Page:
Taking her first digital arts class with Allen this fall, Nicola
Parisi ’12 enjoyed it when he showed the students a presentation
of Machine Project exhibitions. His work in L.A. “makes him
seem more like a person and not just a professor,” Parisi says.
Allen brings spark to the classroom. “He definitely knows
how to communicate and captivate an audience,’’ she says. “He
has the energy of a 5-year-old and not in a bad way, a good
way—he’s very expressive.”
ALLEN, THE SON OF SCIENTISTS, can talk for hours,
explaining his work with a pedagogic patience. On a recent
morning, he sat for an interview at the cozy coffeehouse next
door to Machine, though he brought his own juice and avoided
the java. He seems taken aback by one comment: Considering
the wacky and wild goings-on at his gallery, he must have been a
mischievous kid, the kind with that dangerous mix of imagination,
resourcefulness and guts.
“Oh, I wouldn’t say I was particularly mischievous,” he says.
“I was a pretty quiet kid. Read a lot of books.”
But Dad begs to differ.
“Oh, what a crock,” huffs retired chemistry professor
Christopher W. Allen when informed of his son’s self assessment,
an affectionate rebuke sounding like two old army buddies
Yes, he was shy as a young child growing up in Essex, Vt., a
small and sheltered college town near the University of
Vermont, where his parents worked. But it wasn’t long before
he was the ringleader of a troop of friends who played
Dungeons and Dragons in the Allen family basement. He always
had an interest in nature and pestered his father to preserve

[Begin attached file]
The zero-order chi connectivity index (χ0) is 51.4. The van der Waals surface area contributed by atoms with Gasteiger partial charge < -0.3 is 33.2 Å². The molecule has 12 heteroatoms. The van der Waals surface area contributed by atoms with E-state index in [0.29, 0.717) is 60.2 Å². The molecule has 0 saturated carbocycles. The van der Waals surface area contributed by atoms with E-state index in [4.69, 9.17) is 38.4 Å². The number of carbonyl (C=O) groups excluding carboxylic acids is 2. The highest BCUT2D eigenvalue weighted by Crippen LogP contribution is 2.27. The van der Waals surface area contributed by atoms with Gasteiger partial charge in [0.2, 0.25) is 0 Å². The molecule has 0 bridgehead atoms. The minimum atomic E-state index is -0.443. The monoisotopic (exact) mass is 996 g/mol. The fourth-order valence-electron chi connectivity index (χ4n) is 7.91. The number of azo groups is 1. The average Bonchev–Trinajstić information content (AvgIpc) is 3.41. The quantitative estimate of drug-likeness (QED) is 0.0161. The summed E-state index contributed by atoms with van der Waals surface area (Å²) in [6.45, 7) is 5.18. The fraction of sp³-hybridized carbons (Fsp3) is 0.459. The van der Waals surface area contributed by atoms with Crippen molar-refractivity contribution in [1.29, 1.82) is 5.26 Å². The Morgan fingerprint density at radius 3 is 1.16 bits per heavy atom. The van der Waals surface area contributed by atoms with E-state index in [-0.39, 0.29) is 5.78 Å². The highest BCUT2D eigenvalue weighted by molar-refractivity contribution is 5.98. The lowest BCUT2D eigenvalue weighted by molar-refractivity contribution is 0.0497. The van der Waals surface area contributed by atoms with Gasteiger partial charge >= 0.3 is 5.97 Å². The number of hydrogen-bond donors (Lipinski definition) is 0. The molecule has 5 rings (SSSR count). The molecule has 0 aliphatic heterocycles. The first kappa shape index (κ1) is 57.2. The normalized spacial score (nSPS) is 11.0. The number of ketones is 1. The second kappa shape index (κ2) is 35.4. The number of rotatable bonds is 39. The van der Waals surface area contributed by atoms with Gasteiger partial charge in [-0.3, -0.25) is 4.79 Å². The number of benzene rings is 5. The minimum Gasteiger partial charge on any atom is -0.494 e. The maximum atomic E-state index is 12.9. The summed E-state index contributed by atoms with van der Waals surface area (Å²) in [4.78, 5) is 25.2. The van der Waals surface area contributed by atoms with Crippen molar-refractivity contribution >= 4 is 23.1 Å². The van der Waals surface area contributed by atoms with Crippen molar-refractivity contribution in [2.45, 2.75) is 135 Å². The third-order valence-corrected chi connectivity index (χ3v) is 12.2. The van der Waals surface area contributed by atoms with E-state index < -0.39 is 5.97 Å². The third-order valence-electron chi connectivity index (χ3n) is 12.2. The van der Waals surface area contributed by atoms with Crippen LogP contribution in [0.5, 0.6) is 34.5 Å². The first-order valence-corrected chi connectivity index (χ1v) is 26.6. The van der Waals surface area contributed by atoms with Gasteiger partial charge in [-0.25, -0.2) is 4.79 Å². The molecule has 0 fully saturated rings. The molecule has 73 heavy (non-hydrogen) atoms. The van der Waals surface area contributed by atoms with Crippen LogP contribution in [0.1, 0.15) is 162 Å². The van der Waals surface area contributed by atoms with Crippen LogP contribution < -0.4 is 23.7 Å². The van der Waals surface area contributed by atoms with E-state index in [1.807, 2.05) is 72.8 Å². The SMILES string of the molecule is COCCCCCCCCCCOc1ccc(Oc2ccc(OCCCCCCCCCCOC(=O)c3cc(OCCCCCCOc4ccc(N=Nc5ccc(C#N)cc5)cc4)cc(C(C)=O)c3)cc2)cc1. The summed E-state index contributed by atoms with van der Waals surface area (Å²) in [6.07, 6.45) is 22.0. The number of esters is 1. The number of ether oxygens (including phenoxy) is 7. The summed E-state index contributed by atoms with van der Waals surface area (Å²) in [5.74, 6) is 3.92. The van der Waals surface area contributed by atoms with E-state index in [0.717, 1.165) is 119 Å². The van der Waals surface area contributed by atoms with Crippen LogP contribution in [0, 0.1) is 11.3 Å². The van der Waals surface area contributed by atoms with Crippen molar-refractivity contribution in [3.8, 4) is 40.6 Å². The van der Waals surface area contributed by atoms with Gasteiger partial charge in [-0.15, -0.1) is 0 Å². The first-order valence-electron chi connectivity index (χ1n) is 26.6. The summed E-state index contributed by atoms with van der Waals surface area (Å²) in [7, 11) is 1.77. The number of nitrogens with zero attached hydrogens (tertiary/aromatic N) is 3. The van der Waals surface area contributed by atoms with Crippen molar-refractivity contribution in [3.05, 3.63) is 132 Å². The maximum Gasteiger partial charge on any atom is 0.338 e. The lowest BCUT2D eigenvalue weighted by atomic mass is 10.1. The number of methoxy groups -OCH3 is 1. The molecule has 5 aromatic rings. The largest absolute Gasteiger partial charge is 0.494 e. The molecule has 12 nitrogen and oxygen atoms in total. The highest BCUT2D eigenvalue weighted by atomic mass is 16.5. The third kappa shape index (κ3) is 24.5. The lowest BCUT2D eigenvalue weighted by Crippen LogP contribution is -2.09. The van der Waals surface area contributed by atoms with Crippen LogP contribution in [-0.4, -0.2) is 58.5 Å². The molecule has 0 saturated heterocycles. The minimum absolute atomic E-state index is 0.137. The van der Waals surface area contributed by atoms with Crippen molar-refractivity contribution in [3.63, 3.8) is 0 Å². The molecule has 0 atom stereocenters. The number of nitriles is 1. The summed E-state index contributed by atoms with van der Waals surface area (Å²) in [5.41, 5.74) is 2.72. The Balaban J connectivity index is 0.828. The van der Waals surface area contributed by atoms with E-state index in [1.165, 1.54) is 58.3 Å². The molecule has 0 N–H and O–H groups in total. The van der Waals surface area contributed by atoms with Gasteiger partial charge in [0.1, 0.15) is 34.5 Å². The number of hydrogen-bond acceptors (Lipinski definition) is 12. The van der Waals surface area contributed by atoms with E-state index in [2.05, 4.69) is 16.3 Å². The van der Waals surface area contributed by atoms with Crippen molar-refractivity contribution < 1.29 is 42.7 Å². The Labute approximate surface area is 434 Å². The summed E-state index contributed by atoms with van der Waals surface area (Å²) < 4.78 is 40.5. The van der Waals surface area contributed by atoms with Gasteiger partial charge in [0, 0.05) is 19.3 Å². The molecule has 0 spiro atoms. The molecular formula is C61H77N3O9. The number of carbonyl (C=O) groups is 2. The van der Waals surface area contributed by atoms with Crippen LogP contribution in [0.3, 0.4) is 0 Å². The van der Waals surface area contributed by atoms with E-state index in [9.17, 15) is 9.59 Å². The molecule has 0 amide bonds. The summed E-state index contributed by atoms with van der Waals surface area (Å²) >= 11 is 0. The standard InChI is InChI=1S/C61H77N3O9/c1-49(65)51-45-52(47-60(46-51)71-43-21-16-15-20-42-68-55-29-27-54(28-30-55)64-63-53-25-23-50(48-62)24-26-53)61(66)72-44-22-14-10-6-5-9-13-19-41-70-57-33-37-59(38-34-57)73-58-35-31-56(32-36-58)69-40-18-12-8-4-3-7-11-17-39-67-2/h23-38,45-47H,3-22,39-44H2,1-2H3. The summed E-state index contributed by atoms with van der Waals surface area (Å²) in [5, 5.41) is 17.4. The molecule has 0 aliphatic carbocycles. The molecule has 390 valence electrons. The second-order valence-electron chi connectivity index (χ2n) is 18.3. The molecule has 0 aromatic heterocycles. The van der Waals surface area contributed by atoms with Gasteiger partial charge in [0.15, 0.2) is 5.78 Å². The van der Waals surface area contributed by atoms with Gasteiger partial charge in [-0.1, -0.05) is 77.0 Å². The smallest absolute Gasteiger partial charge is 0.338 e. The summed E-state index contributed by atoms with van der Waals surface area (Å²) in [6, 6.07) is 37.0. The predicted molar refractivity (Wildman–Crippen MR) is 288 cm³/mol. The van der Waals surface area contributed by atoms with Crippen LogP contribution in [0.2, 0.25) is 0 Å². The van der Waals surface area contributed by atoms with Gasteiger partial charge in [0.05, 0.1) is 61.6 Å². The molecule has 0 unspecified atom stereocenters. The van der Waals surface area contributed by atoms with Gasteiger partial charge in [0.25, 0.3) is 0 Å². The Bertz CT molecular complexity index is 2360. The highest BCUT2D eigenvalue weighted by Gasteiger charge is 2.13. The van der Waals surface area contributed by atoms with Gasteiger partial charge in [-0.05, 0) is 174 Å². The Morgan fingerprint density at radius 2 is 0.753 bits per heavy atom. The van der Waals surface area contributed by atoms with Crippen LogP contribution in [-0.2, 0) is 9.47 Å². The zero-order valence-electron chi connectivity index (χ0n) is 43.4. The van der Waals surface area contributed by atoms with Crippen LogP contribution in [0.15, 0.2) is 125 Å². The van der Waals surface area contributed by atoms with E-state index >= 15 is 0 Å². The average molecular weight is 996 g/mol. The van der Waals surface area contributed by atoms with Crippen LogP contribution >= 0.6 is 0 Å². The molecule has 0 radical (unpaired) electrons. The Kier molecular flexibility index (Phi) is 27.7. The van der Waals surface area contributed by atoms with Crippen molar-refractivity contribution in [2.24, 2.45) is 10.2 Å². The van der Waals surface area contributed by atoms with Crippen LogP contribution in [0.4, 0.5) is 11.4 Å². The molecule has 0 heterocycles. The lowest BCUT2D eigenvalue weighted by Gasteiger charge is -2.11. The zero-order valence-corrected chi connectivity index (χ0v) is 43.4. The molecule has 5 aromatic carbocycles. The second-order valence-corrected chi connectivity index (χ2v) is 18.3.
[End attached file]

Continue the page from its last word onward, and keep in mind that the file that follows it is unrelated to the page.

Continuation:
creatures he caught—fish, frogs, salamanders—in formaldehyde.
“The things from childhood that have carried over and that
you see in the gallery is that he’s just interested in a huge variety
of things,” says the elder Allen. “He was curious about everything,
and he was not afraid to try new things and go into totally
Almost to prove the point, Allen twice has invited his father
to give talks at Machine, one on how molecules move electrons
and another on the nature of polymer materials, titled Polyester:
You Wear It, You Love It, But Do You Know It? Without any
other reference to kinship, he called the lecture: “The first in
our Machine Project visiting parent/scholar series.”
His mother’s interest in homemade crafts (she recently
learned how to dye yarn) has also carried over to Machine,
which has offered workshops on sewing and soldering. Elizabeth
Allen, a retired geneticist, recalls that her son’s artistic streak
emerged in high school. The teen took to painting his skateboards
and sneakers, then took the initiative to mount his first
art show at a local youth center. He’d make things out of cardboard
and Masonite, using bones, sticks, blocks and old parts of
cameras. He melted wax on a hot plate in the cellar and turned
old dresser drawers into “little constructs with fish and moons
and things,” painting the sides of the drawers and mounting
wooden cut-out figures on the bottom. Mrs. Allen still keeps
one of these drawer dioramas to store her knitting paraphernalia,
noting that “for some strange reason, it has part of a telephone.”
“Oh, that’s in case the fish need to make a phone call,” her
son explains, dryly.
AS MUCH AS ALLEN’S home environment nurtured his